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Review: Sabaton – The Last Stand

Posted by on September 19, 2016

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This time around with The Last Stand, Sabaton brings us another concept album as a follow-up to their latest release, Heroes. This time, the focus is on legendary “last stand battles,” where brave warriors were facing insurmountable odds. Some tell of miraculous victories, and others of crushing but valiant defeats. One such tale is that of the Spartan’s last stand at the Battle of Thermopylae, or of the Stand of the Swiss Guard during the sacking of Rome in 1527.  The Last Stand was released worldwide on August 19th, 2016 via Nuclear Blast Records, and peaked at #63 on the U.S. Billboard charts, and #1 in the Czech Republic, Finland, Sweden (Rock/Metal), and Switzerland. After a few listens, it became apparent just exactly why it was doing so well.

Songwriting

Being this is the band’s eighth studio album, they seem to have themselves pretty much figured out. The songs pretty much all follow the same Sabaton formula, with the driving force clearly being Joakim Brodén’s vocals and keyboards. The drumming, as it should be with all things battle themed, is fast and powerful, serving as the marching pace for the entire album. While there is nothing necessarily groundbreaking about the album, “more of the same” coming from Sabaton is still always very well done more of the same. However, the theme is very fitting to them and served to make entire album have a cohesive flow to it.

Lyrics

Let’s face it, when all you write about are war and battles, things might eventually get a little stale. Sabaton is not the absolute greatest when it comes to deep and complex lyrical themes, but what they do excel at is creative and catchy lyrics, and that is where The Last Stand stands it’s ground. Coupled with the anthemic melodies, you’ll be catching yourself singing along, looking for a battle of your own in no time.

Although the lyrics obviously take more inspiration from the movie 300 over any textbook, it’s a fantastical tale that serves as a symbol for the bravery and perseverance of the soldiers that came to the defense of Sparta in  Ancient Greece.

Seriously though…

“Morning has broken, today they’re fighting in the shade

When arrows blocked the sun they fell,
Tonight they dine in Hell” – Sparta

 

Production.

If there is one thing Sabaton is good at doing, it’s making sure everything they do is of high production quality. From their spot-on live performance to their studio albums, and even their live DVDs, they just always seem to sound perfect. I wouldn’t believe it unless I saw it myself, and their music translates perfectly in the live setting. So when I sat down to listen closely and judge the album based on the actual sound, I was not surprised at all that it came out perfect. To me, no instrument felt left out or overpowered, each sitting at the right level. It also passes the car stereo test with flying colors (and pizza sauce). The album was engineered, mixed, and produced by Swedish musician and producer Peter Tägtgren (Sabaton, Amorphis, Children of Bodom, etc.) at Studio Abyss.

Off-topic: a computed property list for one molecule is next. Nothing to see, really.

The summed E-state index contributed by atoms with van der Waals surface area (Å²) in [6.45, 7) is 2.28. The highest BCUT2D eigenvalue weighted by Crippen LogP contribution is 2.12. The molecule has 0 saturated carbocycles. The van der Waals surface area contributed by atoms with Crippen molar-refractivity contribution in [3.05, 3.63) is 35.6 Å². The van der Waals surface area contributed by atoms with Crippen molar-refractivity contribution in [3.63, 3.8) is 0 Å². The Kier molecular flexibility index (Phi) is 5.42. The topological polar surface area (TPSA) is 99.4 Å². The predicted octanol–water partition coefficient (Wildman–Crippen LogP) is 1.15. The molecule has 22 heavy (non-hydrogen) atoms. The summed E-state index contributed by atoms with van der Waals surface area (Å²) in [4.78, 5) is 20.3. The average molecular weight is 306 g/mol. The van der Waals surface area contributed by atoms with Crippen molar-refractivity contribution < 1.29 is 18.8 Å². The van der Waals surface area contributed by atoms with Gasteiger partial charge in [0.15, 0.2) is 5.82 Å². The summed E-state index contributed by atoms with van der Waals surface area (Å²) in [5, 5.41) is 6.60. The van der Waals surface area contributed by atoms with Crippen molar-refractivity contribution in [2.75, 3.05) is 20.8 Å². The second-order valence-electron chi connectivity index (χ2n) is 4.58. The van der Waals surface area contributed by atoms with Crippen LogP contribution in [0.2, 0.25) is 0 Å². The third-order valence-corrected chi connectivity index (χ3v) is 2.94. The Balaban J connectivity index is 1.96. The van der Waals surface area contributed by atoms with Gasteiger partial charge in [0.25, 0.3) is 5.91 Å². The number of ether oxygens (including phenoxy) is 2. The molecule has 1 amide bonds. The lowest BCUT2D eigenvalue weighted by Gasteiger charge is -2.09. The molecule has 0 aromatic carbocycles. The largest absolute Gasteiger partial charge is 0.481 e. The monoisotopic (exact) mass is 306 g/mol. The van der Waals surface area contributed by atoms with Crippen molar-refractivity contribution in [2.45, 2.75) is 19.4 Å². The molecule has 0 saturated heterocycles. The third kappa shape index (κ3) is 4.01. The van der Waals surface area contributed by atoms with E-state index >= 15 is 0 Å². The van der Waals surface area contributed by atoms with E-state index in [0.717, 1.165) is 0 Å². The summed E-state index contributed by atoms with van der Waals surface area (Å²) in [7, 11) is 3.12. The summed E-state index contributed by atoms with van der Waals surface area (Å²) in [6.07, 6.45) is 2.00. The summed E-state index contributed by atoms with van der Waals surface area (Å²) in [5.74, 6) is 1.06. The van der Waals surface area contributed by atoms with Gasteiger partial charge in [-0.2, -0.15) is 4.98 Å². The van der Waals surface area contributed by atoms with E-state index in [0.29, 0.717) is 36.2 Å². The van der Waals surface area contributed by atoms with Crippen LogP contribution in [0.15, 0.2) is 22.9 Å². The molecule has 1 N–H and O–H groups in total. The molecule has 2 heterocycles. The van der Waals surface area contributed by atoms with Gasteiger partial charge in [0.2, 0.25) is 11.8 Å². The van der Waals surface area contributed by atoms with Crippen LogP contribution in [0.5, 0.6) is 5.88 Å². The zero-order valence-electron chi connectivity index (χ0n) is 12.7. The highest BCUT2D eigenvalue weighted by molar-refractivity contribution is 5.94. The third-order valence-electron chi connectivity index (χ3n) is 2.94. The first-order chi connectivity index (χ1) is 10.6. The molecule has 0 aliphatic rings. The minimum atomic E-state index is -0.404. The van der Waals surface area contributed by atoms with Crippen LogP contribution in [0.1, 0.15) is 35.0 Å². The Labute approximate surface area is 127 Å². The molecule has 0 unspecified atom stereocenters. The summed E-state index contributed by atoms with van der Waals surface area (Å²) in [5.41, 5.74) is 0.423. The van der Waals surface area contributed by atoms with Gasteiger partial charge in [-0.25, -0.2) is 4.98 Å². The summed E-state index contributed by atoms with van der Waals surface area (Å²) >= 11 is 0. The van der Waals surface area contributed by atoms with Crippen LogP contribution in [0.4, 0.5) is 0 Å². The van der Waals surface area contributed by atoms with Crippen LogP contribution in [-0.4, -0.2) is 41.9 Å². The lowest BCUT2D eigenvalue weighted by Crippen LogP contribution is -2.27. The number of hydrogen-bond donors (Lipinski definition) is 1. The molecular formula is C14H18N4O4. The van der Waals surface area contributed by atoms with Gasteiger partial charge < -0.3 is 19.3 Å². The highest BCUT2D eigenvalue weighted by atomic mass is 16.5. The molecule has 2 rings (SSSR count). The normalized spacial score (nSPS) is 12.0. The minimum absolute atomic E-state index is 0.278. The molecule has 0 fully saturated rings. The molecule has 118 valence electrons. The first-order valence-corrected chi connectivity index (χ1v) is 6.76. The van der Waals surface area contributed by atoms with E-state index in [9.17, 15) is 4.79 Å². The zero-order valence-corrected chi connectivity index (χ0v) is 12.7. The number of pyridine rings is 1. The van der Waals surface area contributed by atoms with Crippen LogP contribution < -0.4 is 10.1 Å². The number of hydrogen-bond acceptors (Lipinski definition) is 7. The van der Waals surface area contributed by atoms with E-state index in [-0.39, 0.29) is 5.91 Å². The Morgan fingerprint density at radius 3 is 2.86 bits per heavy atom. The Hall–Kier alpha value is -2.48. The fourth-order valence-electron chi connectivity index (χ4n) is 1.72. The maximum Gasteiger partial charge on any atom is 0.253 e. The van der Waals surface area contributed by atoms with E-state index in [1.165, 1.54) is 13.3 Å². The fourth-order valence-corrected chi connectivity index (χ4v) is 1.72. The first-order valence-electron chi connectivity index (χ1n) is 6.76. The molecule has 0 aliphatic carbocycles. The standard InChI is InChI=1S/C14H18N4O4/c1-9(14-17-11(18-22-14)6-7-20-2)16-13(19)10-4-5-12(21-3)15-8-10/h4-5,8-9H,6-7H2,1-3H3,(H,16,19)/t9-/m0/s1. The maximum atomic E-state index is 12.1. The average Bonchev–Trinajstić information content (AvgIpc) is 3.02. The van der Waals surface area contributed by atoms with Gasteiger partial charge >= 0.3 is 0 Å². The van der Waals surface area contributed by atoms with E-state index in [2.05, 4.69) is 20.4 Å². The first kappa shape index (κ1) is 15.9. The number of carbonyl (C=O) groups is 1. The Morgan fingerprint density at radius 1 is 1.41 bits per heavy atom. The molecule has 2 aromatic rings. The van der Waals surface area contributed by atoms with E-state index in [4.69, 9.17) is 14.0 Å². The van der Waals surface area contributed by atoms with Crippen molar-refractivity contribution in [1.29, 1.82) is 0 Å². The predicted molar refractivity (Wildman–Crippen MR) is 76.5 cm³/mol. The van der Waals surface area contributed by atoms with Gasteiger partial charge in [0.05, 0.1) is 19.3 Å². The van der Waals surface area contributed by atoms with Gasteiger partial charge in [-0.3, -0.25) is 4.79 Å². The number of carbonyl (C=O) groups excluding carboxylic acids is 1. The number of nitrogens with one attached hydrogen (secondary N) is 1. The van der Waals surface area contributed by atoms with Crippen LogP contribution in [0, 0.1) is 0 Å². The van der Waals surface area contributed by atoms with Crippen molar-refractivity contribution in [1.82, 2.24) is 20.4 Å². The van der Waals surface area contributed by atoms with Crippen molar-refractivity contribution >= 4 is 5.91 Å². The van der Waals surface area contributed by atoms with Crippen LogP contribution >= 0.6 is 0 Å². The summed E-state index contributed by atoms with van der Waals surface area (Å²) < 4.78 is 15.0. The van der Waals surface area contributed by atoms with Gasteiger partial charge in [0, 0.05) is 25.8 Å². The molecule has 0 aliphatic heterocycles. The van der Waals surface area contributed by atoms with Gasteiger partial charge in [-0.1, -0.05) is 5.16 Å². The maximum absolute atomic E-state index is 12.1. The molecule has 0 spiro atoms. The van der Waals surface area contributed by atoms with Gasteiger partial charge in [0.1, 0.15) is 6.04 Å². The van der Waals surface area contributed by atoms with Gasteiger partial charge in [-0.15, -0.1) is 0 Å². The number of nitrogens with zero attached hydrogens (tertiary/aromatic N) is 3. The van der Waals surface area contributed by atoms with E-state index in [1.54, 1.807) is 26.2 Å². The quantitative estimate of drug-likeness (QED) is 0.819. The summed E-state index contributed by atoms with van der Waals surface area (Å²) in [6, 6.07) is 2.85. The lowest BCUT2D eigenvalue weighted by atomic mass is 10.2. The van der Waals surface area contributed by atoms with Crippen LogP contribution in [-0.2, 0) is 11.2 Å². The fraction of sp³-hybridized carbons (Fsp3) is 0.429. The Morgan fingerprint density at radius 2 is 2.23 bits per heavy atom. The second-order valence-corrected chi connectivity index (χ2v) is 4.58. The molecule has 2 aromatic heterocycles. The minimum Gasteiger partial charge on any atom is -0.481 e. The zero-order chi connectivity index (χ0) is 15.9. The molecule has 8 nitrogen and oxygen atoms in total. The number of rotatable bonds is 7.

Packaging

The art for the album is very Sabaton. Where else do you expect to find a Samurai, Spartan, a Hussar, and infantrymen in an photo together?

The booklet itself comes with the lyrics to all of the songs, with unique art fitting each of the battles described. Alongside each page of lyrics is a description of the battle and soldiers who the song is about. That may be my favorite part of it, getting to read a description of what the inspiration was.

Fun stuff

The album also features a few notable guest appearances with Iced Earth guitarist/songwriter Jon Schaffer performing a spoken word piece on “Diary of an Unknown Soldier,” and Nightwish/ReVamp vocalist Floor Jansen appearing under “additional choir.”

The last stand is an ode to those with their back against a wall, unwilling to surrender in the face of certain defeat, and could easily stand it’s ground next to any other piece in their discography. It took a few listens for me to really appreciate the stories told, but it grew on me with every listen.

Overall

The Last Stand is one that grew on me more and more as I listened to it over the last few days. The catchy choruses, the pounding war drums, and exhilarating stories should be enough to hook any fan of historic battles. If you want to hear three of my favorite tracks from the album, scroll down below. I give The Last Stand a respectable 3.5 World War I era tanks out of 5.

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The Last Stand

Shiroyama

Winged Hussars

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